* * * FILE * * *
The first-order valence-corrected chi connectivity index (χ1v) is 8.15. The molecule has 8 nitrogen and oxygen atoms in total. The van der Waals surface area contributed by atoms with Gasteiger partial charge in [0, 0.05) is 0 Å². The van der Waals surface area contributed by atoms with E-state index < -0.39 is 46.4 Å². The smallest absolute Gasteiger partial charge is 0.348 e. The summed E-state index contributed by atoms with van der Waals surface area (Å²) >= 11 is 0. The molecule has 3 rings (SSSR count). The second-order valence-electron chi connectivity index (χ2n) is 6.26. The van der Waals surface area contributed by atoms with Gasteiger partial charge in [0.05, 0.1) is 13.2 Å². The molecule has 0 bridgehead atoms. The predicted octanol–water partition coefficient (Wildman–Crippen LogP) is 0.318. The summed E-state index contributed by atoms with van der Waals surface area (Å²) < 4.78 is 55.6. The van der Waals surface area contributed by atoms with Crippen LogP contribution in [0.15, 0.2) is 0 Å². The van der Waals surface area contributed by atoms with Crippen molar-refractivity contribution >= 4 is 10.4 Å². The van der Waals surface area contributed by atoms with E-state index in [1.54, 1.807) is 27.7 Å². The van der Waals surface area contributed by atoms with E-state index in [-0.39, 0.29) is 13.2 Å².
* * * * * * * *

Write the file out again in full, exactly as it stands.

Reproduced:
The first-order valence-corrected chi connectivity index (χ1v) is 8.15. The molecule has 8 nitrogen and oxygen atoms in total. The van der Waals surface area contributed by atoms with Gasteiger partial charge in [0, 0.05) is 0 Å². The van der Waals surface area contributed by atoms with E-state index < -0.39 is 46.4 Å². The smallest absolute Gasteiger partial charge is 0.348 e. The summed E-state index contributed by atoms with van der Waals surface area (Å²) >= 11 is 0. The molecule has 3 rings (SSSR count). The second-order valence-electron chi connectivity index (χ2n) is 6.26. The van der Waals surface area contributed by atoms with Gasteiger partial charge in [0.05, 0.1) is 13.2 Å². The molecule has 0 bridgehead atoms. The predicted octanol–water partition coefficient (Wildman–Crippen LogP) is 0.318. The summed E-state index contributed by atoms with van der Waals surface area (Å²) < 4.78 is 55.6. The van der Waals surface area contributed by atoms with Crippen LogP contribution in [0.15, 0.2) is 0 Å². The van der Waals surface area contributed by atoms with Crippen molar-refractivity contribution >= 4 is 10.4 Å². The van der Waals surface area contributed by atoms with E-state index in [1.54, 1.807) is 27.7 Å². The van der Waals surface area contributed by atoms with E-state index in [-0.39, 0.29) is 13.2 Å².